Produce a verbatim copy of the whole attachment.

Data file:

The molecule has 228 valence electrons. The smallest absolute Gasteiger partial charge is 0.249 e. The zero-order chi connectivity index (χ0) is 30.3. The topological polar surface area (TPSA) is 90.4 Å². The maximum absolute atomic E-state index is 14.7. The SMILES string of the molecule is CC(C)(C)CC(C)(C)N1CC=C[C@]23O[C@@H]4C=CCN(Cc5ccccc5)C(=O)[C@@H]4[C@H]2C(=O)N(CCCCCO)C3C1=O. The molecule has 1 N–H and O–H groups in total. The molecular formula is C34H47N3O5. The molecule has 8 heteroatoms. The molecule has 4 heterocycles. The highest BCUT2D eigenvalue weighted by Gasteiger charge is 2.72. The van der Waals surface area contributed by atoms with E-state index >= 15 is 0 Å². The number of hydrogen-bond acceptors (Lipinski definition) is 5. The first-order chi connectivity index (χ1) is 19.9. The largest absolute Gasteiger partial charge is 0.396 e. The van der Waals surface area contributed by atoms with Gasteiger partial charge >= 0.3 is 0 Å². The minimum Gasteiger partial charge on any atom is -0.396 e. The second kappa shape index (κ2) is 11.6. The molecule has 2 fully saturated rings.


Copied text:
The molecule has 228 valence electrons. The smallest absolute Gasteiger partial charge is 0.249 e. The zero-order chi connectivity index (χ0) is 30.3. The topological polar surface area (TPSA) is 90.4 Å². The maximum absolute atomic E-state index is 14.7. The SMILES string of the molecule is CC(C)(C)CC(C)(C)N1CC=C[C@]23O[C@@H]4C=CCN(Cc5ccccc5)C(=O)[C@@H]4[C@H]2C(=O)N(CCCCCO)C3C1=O. The molecule has 1 N–H and O–H groups in total. The molecular formula is C34H47N3O5. The molecule has 8 heteroatoms. The molecule has 4 heterocycles. The highest BCUT2D eigenvalue weighted by Gasteiger charge is 2.72. The van der Waals surface area contributed by atoms with E-state index >= 15 is 0 Å². The number of hydrogen-bond acceptors (Lipinski definition) is 5. The first-order chi connectivity index (χ1) is 19.9. The largest absolute Gasteiger partial charge is 0.396 e. The van der Waals surface area contributed by atoms with Gasteiger partial charge >= 0.3 is 0 Å². The minimum Gasteiger partial charge on any atom is -0.396 e. The second kappa shape index (κ2) is 11.6. The molecule has 2 fully saturated rings.